.- The U.S. bishops have voted to draft a document stating Catholic doctrine regarding the death penalty. During the spring meeting of the United States Conference of Catholic Bishops (USCCB) at the Fairmont Hotel in Chicago, the bishops voted to draft a document that will address the issue of the death penalty. The document will probably be voted on and released in November, during the fall meeting of the USCCB.
According to a bishop who spoke with the Catholic News Agency, the document "will basically state the Catholic doctrine about the death penalty as expressed in the Catechism of the Catholic Church, which states that, even if a Catholic can still be in favor of the death penalty, it is very hard to humanly justify it in our country."
The Catechism of the Catholic Church states in number 2267 that "the traditional teaching of the Church does not exclude recourse to the death penalty, if this is the only possible way of effectively defending human lives against the unjust aggressor.”
Nevertheless, it also says that if non-lethal means "are sufficient to defend and protect people's safety from the aggressor, authority will limit itself to such means, as these are more in keeping with the concrete conditions of the common good and are more in conformity to the dignity of the human person."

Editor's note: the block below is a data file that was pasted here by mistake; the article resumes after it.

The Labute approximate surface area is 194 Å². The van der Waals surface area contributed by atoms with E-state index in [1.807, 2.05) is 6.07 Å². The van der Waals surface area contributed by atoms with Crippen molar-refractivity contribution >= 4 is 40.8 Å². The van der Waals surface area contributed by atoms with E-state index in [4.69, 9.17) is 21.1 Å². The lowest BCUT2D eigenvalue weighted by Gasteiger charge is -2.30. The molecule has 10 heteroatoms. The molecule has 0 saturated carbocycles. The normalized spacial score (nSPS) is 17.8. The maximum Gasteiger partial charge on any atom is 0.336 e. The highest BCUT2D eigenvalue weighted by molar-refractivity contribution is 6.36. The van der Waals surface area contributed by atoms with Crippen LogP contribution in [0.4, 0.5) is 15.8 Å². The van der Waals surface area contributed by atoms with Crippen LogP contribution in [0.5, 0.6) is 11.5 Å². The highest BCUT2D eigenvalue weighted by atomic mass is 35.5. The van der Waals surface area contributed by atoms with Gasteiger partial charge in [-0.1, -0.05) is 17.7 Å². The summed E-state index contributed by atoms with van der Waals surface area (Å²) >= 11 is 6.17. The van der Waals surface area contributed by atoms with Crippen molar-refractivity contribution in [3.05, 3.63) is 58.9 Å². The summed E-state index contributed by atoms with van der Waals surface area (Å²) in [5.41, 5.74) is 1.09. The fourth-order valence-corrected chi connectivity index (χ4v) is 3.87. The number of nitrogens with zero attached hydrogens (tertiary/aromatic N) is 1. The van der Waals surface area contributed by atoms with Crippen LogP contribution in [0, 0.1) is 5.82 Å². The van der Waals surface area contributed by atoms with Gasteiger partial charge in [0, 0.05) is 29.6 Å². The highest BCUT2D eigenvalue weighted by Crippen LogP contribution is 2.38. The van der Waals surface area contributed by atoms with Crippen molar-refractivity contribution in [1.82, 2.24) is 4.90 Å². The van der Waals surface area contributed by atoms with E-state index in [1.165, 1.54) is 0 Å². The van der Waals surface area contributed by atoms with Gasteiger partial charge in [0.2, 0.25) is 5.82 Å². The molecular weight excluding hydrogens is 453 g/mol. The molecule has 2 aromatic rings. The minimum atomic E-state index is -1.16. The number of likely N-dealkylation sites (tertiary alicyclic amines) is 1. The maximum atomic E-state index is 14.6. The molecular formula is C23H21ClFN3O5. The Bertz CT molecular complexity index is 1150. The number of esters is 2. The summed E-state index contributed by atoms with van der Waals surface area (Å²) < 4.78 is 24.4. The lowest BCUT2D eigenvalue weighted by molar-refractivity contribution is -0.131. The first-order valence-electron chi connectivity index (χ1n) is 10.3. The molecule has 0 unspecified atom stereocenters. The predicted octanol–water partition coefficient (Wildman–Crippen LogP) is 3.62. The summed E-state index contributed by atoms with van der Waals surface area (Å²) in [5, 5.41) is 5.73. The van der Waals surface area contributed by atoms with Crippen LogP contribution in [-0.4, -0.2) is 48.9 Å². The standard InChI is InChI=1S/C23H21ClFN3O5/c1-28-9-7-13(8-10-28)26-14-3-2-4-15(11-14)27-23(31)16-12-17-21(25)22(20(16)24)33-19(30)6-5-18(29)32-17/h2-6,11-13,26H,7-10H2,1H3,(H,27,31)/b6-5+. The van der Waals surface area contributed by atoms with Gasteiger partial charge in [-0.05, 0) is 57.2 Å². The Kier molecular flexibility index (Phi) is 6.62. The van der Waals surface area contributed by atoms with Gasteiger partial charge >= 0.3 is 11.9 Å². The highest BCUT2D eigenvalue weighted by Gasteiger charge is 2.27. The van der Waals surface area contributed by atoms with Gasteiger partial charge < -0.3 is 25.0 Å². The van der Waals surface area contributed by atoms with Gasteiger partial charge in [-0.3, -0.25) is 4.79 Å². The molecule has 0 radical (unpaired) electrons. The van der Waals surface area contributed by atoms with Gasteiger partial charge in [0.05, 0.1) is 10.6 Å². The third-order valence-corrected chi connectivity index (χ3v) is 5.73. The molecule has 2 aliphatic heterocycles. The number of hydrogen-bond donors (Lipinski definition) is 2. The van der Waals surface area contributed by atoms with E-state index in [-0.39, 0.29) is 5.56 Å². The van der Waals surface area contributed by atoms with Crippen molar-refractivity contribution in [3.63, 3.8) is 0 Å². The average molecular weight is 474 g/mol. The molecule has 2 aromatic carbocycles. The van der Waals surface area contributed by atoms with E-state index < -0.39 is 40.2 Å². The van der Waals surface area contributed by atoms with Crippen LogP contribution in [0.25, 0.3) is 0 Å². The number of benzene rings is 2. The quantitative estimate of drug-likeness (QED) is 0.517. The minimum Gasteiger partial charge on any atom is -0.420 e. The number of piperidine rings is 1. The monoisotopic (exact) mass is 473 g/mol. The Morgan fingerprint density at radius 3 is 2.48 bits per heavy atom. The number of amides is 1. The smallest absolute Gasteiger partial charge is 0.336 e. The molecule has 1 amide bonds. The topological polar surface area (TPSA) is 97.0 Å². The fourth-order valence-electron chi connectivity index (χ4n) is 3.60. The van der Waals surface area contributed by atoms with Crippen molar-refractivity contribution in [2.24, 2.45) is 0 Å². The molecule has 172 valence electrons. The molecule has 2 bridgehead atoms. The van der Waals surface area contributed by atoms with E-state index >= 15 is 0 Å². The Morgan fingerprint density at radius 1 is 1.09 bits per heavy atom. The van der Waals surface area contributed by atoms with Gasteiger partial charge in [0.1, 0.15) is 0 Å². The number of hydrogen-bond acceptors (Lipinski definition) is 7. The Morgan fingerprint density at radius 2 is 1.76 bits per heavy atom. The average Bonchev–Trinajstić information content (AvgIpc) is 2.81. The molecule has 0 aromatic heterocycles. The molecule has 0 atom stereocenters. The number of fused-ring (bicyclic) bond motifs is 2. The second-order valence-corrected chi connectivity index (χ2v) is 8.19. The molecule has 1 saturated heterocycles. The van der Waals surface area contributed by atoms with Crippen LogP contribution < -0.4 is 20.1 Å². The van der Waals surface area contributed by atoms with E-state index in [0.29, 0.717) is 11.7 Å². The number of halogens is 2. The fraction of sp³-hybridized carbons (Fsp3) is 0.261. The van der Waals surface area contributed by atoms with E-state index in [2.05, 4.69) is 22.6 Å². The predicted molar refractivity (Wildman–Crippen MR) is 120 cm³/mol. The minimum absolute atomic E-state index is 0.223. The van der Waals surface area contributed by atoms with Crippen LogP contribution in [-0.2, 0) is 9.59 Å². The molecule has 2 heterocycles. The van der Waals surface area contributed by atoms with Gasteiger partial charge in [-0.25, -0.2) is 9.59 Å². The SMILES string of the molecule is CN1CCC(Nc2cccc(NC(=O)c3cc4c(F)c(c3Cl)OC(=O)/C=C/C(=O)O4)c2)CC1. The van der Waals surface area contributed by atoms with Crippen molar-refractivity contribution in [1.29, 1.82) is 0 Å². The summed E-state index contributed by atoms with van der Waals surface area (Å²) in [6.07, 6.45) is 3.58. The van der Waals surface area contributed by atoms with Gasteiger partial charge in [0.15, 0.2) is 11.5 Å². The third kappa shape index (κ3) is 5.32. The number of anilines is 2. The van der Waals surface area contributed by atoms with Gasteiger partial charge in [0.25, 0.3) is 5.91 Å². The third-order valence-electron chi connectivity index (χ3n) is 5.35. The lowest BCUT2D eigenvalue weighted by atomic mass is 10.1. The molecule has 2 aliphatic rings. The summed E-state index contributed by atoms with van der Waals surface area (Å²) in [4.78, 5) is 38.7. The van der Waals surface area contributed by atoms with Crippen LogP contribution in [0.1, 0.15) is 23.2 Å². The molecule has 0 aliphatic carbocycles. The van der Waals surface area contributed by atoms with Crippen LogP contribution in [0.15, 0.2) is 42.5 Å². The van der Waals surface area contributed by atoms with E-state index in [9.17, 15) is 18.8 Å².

Currently, 29 states in the U.S. have a moratorium on executions or have carried out three or fewer executions in the last 30 years.
Only nine states have averaged one execution per year since the death penalty was reinstated in 1976, and only four states — Texas, Virginia, Oklahoma, and Missouri — have averaged two or more executions per year during that time. Texas has averaged four or more executions per year in the past three decades.
Kansas, New Hampshire, New Jersey, New York and South Dakota have had no executions in the past 30 years, even though they have had the death penalty during at least part of that time.
Twelve states do not have the death penalty.